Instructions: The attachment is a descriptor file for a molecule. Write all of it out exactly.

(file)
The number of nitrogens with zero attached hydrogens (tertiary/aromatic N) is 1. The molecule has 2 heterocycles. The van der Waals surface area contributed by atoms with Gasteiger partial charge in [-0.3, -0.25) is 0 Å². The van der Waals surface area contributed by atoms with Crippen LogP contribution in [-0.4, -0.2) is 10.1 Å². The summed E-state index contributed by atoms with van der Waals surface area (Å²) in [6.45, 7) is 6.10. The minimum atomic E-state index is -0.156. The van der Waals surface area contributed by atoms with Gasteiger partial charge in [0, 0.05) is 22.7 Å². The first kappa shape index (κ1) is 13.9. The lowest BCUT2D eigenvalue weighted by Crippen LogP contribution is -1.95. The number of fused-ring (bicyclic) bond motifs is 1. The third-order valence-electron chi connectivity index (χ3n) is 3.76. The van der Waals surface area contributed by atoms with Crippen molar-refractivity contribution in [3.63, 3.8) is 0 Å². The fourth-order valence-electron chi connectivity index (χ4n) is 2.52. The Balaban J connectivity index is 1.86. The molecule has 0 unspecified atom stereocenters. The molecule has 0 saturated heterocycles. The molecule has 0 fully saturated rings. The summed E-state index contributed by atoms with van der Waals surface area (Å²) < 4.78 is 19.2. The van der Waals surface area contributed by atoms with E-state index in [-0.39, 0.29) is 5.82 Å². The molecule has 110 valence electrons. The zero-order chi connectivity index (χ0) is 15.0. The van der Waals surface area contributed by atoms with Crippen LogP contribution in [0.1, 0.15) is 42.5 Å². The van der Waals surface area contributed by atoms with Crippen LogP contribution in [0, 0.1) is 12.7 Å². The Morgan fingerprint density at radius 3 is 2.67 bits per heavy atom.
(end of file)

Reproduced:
The number of nitrogens with zero attached hydrogens (tertiary/aromatic N) is 1. The molecule has 2 heterocycles. The van der Waals surface area contributed by atoms with Gasteiger partial charge in [-0.3, -0.25) is 0 Å². The van der Waals surface area contributed by atoms with Crippen LogP contribution in [-0.4, -0.2) is 10.1 Å². The summed E-state index contributed by atoms with van der Waals surface area (Å²) in [6.45, 7) is 6.10. The minimum atomic E-state index is -0.156. The van der Waals surface area contributed by atoms with Gasteiger partial charge in [0, 0.05) is 22.7 Å². The first kappa shape index (κ1) is 13.9. The lowest BCUT2D eigenvalue weighted by Crippen LogP contribution is -1.95. The number of fused-ring (bicyclic) bond motifs is 1. The third-order valence-electron chi connectivity index (χ3n) is 3.76. The van der Waals surface area contributed by atoms with Crippen molar-refractivity contribution in [3.63, 3.8) is 0 Å². The fourth-order valence-electron chi connectivity index (χ4n) is 2.52. The Balaban J connectivity index is 1.86. The molecule has 0 unspecified atom stereocenters. The molecule has 0 saturated heterocycles. The molecule has 0 fully saturated rings. The summed E-state index contributed by atoms with van der Waals surface area (Å²) < 4.78 is 19.2. The van der Waals surface area contributed by atoms with E-state index in [-0.39, 0.29) is 5.82 Å². The molecule has 110 valence electrons. The zero-order chi connectivity index (χ0) is 15.0. The van der Waals surface area contributed by atoms with Crippen LogP contribution in [0.1, 0.15) is 42.5 Å². The van der Waals surface area contributed by atoms with Crippen LogP contribution in [0, 0.1) is 12.7 Å². The Morgan fingerprint density at radius 3 is 2.67 bits per heavy atom.